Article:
“But that doesn’t mean he’s gay,” Cary protested. “It just means he’s alone.”
“True,” said Sebastian, “but we were looking for reasons he might have been envious of Dylan and me. And if he figured out we were gay and were partners and very happy, and if he was gay without a partner—that would be a good reason for him to be envious.”
“But he doesn’t know we’re gay,” said Dylan. “We’ve been very careful that no one find out. We haven’t even admitted it to our moms.”
Sebastian nodded. “Yeah, we haven’t told anyone. But our moms do know, even if we’re still not ready to admit it to them. Mr. Darvin is smart, and you and I spend a lot of time together, and he’s watched us. I’ve seen him doing it. Maybe he figured us out. Maybe it’s more obvious to adults than kids, or maybe it’s because he’s around kids all the time and is more sensitive to them. ”
Dylan was quiet. Finally, though, he spoke up. “We should figure it out about Mr. Darvin.”
“Why?” Sebastian asked.
“Because if we do and find out he’s envious of us because he’s all alone, well, then maybe we can find him a partner.”
A month later, the boys still had learned nothing new about Mr. Darvin. They had no idea if he was gay, or even if he was lonely. They’d been very circumspect in trying to find out, because, as Sebastian had warned the others, “We’re trying to help Mr. Darvin, not hurt him, and if he is gay but not out, starting rumors by asking a lot of questions all over the place would not only be stupid but perhaps terrible for him.” So, they’d done more observing than asking, more thinking than doing, and to their chagrin had made no practical progress at all.
Things had been happening at school, however. The new year was well underway, people were already talking about the football team—which wasn’t very good but still made up of friends, which made watching the games exciting. Also, Halloween was coming up, which meant some great parties were in the offing, and people were talking about the new choral program at the school as well.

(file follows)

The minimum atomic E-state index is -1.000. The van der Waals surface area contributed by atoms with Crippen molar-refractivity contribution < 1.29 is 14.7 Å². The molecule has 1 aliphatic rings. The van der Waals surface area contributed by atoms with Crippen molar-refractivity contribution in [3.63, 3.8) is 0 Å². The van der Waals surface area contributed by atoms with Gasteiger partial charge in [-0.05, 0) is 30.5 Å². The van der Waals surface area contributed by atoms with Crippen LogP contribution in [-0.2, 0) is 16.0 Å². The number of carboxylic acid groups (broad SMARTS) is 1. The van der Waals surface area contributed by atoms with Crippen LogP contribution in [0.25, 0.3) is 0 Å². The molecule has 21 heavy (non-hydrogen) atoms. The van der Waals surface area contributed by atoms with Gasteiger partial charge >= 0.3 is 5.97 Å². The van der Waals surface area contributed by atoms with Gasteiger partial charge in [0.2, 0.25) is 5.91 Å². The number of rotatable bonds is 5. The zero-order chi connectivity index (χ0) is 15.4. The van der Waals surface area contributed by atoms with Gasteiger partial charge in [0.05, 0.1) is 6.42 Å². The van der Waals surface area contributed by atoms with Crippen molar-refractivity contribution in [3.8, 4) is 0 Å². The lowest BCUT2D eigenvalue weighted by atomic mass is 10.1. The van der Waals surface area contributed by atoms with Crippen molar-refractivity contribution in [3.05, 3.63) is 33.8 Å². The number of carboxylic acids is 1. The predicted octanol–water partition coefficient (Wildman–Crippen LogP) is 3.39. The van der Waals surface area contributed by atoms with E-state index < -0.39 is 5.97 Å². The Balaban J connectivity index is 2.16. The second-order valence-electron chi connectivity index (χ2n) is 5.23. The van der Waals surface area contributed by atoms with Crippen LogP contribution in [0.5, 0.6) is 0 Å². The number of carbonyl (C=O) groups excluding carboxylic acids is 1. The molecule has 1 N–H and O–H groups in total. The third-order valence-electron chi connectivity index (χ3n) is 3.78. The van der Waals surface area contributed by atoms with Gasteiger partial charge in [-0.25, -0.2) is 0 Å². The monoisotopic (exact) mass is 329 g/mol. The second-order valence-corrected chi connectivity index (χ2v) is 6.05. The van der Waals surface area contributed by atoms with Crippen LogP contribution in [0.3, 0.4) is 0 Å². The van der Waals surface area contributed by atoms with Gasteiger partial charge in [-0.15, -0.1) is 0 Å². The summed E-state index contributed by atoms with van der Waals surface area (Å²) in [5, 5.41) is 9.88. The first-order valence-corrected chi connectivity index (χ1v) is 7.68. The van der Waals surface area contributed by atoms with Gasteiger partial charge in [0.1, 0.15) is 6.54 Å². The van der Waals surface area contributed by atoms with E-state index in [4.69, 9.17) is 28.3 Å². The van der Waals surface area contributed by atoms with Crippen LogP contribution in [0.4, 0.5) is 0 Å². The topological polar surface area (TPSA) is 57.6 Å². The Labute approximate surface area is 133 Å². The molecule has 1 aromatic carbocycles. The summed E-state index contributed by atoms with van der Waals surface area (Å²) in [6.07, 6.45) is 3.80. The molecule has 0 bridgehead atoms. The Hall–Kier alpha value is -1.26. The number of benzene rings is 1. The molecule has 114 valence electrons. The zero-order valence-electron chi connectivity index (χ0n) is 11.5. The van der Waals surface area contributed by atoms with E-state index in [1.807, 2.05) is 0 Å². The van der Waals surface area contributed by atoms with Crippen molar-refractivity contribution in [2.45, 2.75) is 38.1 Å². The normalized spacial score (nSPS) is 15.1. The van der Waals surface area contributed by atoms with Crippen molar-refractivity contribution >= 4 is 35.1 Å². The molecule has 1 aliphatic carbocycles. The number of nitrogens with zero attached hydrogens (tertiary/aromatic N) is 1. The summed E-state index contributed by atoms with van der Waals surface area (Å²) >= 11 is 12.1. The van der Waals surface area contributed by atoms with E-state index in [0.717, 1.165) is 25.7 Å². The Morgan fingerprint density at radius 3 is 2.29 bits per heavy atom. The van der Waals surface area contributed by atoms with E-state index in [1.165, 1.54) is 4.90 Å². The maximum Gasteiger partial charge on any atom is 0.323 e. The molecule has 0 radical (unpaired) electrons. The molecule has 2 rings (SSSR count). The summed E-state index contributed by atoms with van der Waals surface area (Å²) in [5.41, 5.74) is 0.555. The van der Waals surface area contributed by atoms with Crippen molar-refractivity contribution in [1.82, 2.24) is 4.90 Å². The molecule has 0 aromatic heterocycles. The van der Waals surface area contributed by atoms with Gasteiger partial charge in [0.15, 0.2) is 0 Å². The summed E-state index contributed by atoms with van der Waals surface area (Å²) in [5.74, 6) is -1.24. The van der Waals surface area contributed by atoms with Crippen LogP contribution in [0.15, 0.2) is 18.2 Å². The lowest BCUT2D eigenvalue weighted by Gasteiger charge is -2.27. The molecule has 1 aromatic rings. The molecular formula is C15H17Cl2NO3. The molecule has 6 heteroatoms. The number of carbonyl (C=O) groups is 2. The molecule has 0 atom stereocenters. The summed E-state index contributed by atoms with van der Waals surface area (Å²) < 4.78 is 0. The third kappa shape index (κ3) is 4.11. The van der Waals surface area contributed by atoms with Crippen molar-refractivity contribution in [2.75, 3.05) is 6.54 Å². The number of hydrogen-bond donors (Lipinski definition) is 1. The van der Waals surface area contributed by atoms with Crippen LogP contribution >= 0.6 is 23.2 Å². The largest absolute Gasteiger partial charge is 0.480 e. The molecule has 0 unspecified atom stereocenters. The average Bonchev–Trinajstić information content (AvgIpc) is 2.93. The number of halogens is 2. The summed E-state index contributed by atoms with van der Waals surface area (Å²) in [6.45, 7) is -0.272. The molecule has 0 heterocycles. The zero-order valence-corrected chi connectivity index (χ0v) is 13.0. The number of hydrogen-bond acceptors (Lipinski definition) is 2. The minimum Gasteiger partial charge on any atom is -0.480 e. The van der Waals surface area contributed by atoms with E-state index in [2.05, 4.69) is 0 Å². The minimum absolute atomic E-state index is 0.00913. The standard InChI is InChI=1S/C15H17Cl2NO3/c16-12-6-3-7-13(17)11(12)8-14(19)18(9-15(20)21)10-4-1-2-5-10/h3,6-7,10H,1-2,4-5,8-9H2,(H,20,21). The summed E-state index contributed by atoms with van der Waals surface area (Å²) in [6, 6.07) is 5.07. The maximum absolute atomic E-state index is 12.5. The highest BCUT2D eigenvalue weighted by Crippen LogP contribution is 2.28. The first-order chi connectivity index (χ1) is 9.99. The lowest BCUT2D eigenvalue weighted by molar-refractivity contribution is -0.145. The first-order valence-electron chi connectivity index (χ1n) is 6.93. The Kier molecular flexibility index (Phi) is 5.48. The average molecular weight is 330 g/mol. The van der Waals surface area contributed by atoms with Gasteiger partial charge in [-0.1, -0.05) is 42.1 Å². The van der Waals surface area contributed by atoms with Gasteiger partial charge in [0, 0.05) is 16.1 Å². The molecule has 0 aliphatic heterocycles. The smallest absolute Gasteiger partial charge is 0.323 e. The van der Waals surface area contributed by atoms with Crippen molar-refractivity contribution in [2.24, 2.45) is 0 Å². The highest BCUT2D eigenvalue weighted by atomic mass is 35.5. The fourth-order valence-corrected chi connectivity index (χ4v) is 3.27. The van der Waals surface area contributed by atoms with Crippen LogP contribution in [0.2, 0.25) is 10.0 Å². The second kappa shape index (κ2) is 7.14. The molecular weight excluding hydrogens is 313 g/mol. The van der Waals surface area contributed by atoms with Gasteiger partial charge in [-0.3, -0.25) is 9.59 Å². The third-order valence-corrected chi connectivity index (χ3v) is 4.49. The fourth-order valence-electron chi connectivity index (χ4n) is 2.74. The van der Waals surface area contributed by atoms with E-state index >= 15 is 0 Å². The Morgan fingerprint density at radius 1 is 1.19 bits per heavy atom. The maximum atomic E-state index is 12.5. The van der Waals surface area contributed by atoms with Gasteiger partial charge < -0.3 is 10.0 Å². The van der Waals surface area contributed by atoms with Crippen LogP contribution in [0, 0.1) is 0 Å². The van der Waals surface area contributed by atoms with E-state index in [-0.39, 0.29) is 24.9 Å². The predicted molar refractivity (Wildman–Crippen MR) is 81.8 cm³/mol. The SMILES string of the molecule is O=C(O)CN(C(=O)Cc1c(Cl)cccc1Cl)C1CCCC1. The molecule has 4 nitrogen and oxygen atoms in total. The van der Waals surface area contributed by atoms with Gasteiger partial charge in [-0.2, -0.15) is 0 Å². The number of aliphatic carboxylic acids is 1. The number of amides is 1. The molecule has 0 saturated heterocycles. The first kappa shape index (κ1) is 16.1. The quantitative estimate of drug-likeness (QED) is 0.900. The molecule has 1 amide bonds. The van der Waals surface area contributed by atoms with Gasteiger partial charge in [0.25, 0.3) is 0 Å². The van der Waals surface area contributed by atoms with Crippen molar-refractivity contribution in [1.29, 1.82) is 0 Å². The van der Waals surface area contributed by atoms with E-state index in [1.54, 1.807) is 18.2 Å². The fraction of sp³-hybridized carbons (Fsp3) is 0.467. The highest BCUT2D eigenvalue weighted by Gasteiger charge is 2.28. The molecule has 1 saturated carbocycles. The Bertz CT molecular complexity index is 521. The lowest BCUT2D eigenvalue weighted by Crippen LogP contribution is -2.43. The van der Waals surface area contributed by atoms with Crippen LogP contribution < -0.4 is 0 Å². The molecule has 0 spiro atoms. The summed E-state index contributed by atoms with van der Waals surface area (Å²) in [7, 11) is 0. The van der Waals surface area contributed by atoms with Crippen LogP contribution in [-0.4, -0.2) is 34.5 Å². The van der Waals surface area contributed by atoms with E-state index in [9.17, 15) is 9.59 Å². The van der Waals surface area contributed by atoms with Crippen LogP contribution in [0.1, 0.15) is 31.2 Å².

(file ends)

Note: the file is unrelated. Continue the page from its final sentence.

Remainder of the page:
The school hadn’t offered any formal music programs in the past. Mr. Nichols had been as enthusiastic in the classroom as the other teachers had noted at the first faculty meeting. It took a lot of that to get the new program going. His high spirits and youthful energy had rubbed off on the kids. When a sign-up sheet for chorus had been posted, the response had been encouraging, and even more kids than were on the list showed up for the initial voice evaluations which were held to slot kids into where they belonged in the chorus. So many showed up, in fact, that he’d told the kids he was going to form two groups. First, the main chorus would include any and all kids who wanted to sing, the more the merrier. Mr. Nichols would hear each kid sing individually, and then, from the chorus as a whole, he’d choose kids for a chamber ensemble, a smaller group of top singers to work on more difficult choral pieces and represent the school at county competitions. The chamber singers would also perform at special events in the city.
Dylan played sports and had a singing voice that would have complemented a kazoo band, which meant it wasn’t suited for choral work. Sebastian was interested and joined the chorus. So did Cary, and to his delight, he was chosen for the chamber group. Even he was surprised at how well he did. Mr. Nichols complimented him on his voice and asked him if he’d be willing to sing the tenor solos that might be required in any of the music still to be selected for the group to perform.
The first performance of the two choruses would be a week before Halloween at an afternoon school assembly, followed by an evening performance; parents and families would want to come to hear the kids sing. There was a lot to do to prepare for the concert. All the choristers had to learn their own parts of the pieces being sung, but that wasn’t enough. They had to rehearse walking onto the risers, walking off, standing quietly in the wings in the right order so they could enter in an orderly progression, and because it was a high-school group, how to stand together without any horseplay, without wiggling around and bumping each other, without talking or texting.